Newsflash: Writing a book is hard.

I’m up to 108 pages in the Korea book. Sometimes I feel as if I have written so much more than that. Probably I have…I have a folder on my computer called “Leftovers” where I stash paragraphs and scenes that I’ve cut out of what I’ve already written or that haven’t found a place in the writing yet. There are 35 files in that folder, so there are probably at least another 30 or 40 pages in there.

I was feeling pretty good about this project. I have had to write so many pieces to turn into my two workshops this semester…so I’ve already had five chapters critiqued since I started school this year, which is great. I’ve got a full outline of the book (15, chapters, plus an intro and epilogue). I was really feeling like I was on a roll with this thing. That is until last week.

My department is trying something new this year with thesis projects. In the past, students could approach whichever professors they wanted to be on their thesis committee. I had planned to invite the one professor who I have worked with the most, D, to be my chair. If not for him, I don’t think I’d be writing this thing. I am not sure who I was going to pick as my reader, but I wasn’t too concerned. The reader only comes in at the end of the semester in which you register for your thesis credit and provides feedback when you are almost done and critiques during your defense.

Anyway, this year, the department changed the system. What was happening, as you might guess, was that all the students were asking the same professors to work with them. It’s a long and boring story, but the point is, they’ve now changed it so that students are assigned a thesis chair and a reader. You get to list your top 3 choices, but it’s out of your hands. I was assigned not to D. (who had all but promised me he would be my chair) but to another professor.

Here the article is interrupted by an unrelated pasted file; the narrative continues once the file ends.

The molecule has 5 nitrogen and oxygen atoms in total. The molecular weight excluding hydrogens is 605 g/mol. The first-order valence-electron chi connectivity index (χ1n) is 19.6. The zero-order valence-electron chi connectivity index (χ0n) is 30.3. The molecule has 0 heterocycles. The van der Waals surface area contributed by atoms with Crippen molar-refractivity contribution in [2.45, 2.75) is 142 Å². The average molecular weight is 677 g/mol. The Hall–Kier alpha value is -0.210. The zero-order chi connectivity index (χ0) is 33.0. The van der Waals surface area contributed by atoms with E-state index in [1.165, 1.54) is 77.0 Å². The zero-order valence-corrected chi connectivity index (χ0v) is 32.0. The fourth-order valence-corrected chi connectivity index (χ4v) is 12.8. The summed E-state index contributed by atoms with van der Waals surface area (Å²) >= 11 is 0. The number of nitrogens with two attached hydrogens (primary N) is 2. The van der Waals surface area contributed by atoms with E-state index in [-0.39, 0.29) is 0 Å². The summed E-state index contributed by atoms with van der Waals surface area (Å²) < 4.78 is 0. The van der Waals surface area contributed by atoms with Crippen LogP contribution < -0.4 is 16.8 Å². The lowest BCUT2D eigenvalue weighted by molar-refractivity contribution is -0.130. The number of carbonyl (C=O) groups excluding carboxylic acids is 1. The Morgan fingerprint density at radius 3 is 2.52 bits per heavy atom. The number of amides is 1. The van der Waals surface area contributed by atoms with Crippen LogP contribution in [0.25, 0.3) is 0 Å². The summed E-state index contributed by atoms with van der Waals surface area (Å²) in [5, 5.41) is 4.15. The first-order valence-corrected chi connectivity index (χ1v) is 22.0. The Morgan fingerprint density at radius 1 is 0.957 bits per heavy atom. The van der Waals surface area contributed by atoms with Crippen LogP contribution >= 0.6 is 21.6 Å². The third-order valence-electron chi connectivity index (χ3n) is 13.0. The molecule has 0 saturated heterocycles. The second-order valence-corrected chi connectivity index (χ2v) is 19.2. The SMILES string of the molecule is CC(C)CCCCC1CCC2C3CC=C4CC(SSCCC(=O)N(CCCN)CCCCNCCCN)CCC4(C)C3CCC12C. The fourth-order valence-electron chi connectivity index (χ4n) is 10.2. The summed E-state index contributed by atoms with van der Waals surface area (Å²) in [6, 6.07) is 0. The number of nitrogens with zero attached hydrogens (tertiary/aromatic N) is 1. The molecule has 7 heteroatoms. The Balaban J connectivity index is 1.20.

The other prof is a novelist who is now working on a memoir and whose academic interests lie in nonfiction. Anyway, she’s now my thesis chair, despite the fact that up until last week, she had never seen my writing. She is excited about the project though, and asked me for a sample of it to read. I gave her an outline and a couple of pieces that I feel are my most polished chapters.

I met with her last week and she said (halfheartedly, I couldn’t help but notice) that it was “good.” Then proceeded to pick at a very small detail that she thought I should change. As this is nonfiction and the detail was a fact, I told her I couldn’t change it. She seemed annoyed. She asked me to play up a relationship that takes place in the book, and I balked. For one, D. had told me a while back that though my classmates were going to want to see more of that, I shouldn’t let this book turn into the history of a relationship. I wholeheartedly agree, and there are many arguments against putting too much of the relationship in, many of which are too private to discuss here.

Finally, my professor told me that the writing in the chapters was “too clean and crisp.” There weren’t enough “leaps of language.” In other words, while correct and smooth reading, it is plain and boring. This was a painful thing to hear. (I admit I was kind of stressed out last week and that comment was kind of the straw that broke the camel’s back, if you will, and I took it much more personally than I might have otherwise.) There is some part of me that knows that the writing is not the best I can do. I know this because when I write something else, the something else seems much better, writing-wise. I attribute this problem to the distance/time between my writing and when the events actually took place. I am just plain detached from the events (10 years ago!) now, and I am concentrating so hard on remembering and getting the story structure of a book right that I am overlooking the most important thing: the writing.

So, anyway, I am feeling demoralized about the book again. But at the same time this is what I came to school for — not to feel demoralized, of course, but to learn how to write more and better. So I need to work harder on this thing, obviously. In light of that I decided to do my thesis next fall instead of this spring. this means I will move back to CA in summer, but keep writing my thesis during the summer and fall. I will fly back to Boston once or twice in the fall to meet with my thesis advisor, and then to defend the thesis. Hopefully then, too, it will resemble more of a polished book, and I will be able to send it out to agents. I am hoping, too, to visit Korea and Japan over the summer to make my writing richer. Whew.

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